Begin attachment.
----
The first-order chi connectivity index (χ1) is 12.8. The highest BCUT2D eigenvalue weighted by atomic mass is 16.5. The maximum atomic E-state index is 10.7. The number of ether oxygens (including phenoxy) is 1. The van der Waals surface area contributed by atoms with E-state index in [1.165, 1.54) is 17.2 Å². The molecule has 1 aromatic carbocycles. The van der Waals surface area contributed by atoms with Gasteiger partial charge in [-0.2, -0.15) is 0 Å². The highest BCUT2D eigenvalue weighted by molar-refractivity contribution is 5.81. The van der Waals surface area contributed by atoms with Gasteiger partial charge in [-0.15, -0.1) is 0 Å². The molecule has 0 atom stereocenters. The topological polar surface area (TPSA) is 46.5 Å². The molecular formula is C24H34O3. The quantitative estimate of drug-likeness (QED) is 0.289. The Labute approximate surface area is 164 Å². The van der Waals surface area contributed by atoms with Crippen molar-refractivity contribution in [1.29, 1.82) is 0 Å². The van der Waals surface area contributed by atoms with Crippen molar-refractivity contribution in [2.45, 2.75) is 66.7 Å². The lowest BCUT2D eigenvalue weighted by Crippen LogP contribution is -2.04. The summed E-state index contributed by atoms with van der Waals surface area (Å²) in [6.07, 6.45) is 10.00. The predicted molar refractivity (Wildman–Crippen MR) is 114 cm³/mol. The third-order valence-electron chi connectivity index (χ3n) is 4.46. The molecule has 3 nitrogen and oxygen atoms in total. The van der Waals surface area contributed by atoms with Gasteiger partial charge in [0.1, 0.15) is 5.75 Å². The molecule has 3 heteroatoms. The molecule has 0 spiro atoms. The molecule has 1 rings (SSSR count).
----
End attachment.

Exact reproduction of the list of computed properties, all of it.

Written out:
The first-order chi connectivity index (χ1) is 12.8. The highest BCUT2D eigenvalue weighted by atomic mass is 16.5. The maximum atomic E-state index is 10.7. The number of ether oxygens (including phenoxy) is 1. The van der Waals surface area contributed by atoms with E-state index in [1.165, 1.54) is 17.2 Å². The molecule has 1 aromatic carbocycles. The van der Waals surface area contributed by atoms with Gasteiger partial charge in [-0.2, -0.15) is 0 Å². The highest BCUT2D eigenvalue weighted by molar-refractivity contribution is 5.81. The van der Waals surface area contributed by atoms with Gasteiger partial charge in [-0.15, -0.1) is 0 Å². The molecule has 0 atom stereocenters. The topological polar surface area (TPSA) is 46.5 Å². The molecular formula is C24H34O3. The quantitative estimate of drug-likeness (QED) is 0.289. The Labute approximate surface area is 164 Å². The van der Waals surface area contributed by atoms with Crippen molar-refractivity contribution in [1.29, 1.82) is 0 Å². The van der Waals surface area contributed by atoms with Crippen molar-refractivity contribution in [2.45, 2.75) is 66.7 Å². The lowest BCUT2D eigenvalue weighted by Crippen LogP contribution is -2.04. The summed E-state index contributed by atoms with van der Waals surface area (Å²) in [6.07, 6.45) is 10.00. The predicted molar refractivity (Wildman–Crippen MR) is 114 cm³/mol. The third-order valence-electron chi connectivity index (χ3n) is 4.46. The molecule has 3 nitrogen and oxygen atoms in total. The van der Waals surface area contributed by atoms with Gasteiger partial charge in [0.1, 0.15) is 5.75 Å². The molecule has 3 heteroatoms. The molecule has 0 spiro atoms. The molecule has 1 rings (SSSR count).